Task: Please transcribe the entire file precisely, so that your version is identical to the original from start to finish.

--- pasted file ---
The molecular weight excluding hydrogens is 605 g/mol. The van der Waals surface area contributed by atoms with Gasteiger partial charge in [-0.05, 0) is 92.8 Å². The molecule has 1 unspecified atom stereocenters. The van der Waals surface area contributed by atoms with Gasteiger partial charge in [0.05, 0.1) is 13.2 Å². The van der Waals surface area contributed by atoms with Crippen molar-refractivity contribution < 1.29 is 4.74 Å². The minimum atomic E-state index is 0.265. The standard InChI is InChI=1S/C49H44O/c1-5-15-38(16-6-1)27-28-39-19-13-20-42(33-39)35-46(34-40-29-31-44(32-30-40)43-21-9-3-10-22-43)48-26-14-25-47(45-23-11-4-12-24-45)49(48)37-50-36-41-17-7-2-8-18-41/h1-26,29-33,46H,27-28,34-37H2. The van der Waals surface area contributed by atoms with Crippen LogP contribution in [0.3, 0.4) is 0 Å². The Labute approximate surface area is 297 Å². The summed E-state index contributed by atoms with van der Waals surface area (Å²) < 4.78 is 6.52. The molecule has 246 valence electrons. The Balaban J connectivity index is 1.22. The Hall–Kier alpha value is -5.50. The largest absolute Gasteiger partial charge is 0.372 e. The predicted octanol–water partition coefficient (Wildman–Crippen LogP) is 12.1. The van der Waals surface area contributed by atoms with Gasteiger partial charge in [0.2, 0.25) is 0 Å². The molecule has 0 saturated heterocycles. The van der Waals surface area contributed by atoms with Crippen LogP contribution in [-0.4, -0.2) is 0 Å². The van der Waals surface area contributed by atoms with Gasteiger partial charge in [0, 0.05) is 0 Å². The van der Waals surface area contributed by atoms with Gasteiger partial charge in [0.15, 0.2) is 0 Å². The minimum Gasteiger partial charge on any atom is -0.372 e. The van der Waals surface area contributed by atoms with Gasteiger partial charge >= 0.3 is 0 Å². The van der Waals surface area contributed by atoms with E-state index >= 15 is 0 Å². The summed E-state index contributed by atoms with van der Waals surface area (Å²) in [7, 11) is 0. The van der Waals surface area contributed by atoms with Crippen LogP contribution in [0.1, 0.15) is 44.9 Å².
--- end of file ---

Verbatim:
The molecular weight excluding hydrogens is 605 g/mol. The van der Waals surface area contributed by atoms with Gasteiger partial charge in [-0.05, 0) is 92.8 Å². The molecule has 1 unspecified atom stereocenters. The van der Waals surface area contributed by atoms with Gasteiger partial charge in [0.05, 0.1) is 13.2 Å². The van der Waals surface area contributed by atoms with Crippen molar-refractivity contribution < 1.29 is 4.74 Å². The minimum atomic E-state index is 0.265. The standard InChI is InChI=1S/C49H44O/c1-5-15-38(16-6-1)27-28-39-19-13-20-42(33-39)35-46(34-40-29-31-44(32-30-40)43-21-9-3-10-22-43)48-26-14-25-47(45-23-11-4-12-24-45)49(48)37-50-36-41-17-7-2-8-18-41/h1-26,29-33,46H,27-28,34-37H2. The van der Waals surface area contributed by atoms with Crippen LogP contribution in [0.3, 0.4) is 0 Å². The Labute approximate surface area is 297 Å². The summed E-state index contributed by atoms with van der Waals surface area (Å²) < 4.78 is 6.52. The molecule has 246 valence electrons. The Balaban J connectivity index is 1.22. The Hall–Kier alpha value is -5.50. The largest absolute Gasteiger partial charge is 0.372 e. The predicted octanol–water partition coefficient (Wildman–Crippen LogP) is 12.1. The van der Waals surface area contributed by atoms with Gasteiger partial charge in [0.2, 0.25) is 0 Å². The molecule has 0 saturated heterocycles. The van der Waals surface area contributed by atoms with Crippen LogP contribution in [-0.4, -0.2) is 0 Å². The van der Waals surface area contributed by atoms with Gasteiger partial charge in [0, 0.05) is 0 Å². The van der Waals surface area contributed by atoms with Gasteiger partial charge in [0.15, 0.2) is 0 Å². The minimum Gasteiger partial charge on any atom is -0.372 e. The van der Waals surface area contributed by atoms with Gasteiger partial charge >= 0.3 is 0 Å². The van der Waals surface area contributed by atoms with E-state index >= 15 is 0 Å². The summed E-state index contributed by atoms with van der Waals surface area (Å²) in [7, 11) is 0. The van der Waals surface area contributed by atoms with Crippen LogP contribution in [0.1, 0.15) is 44.9 Å².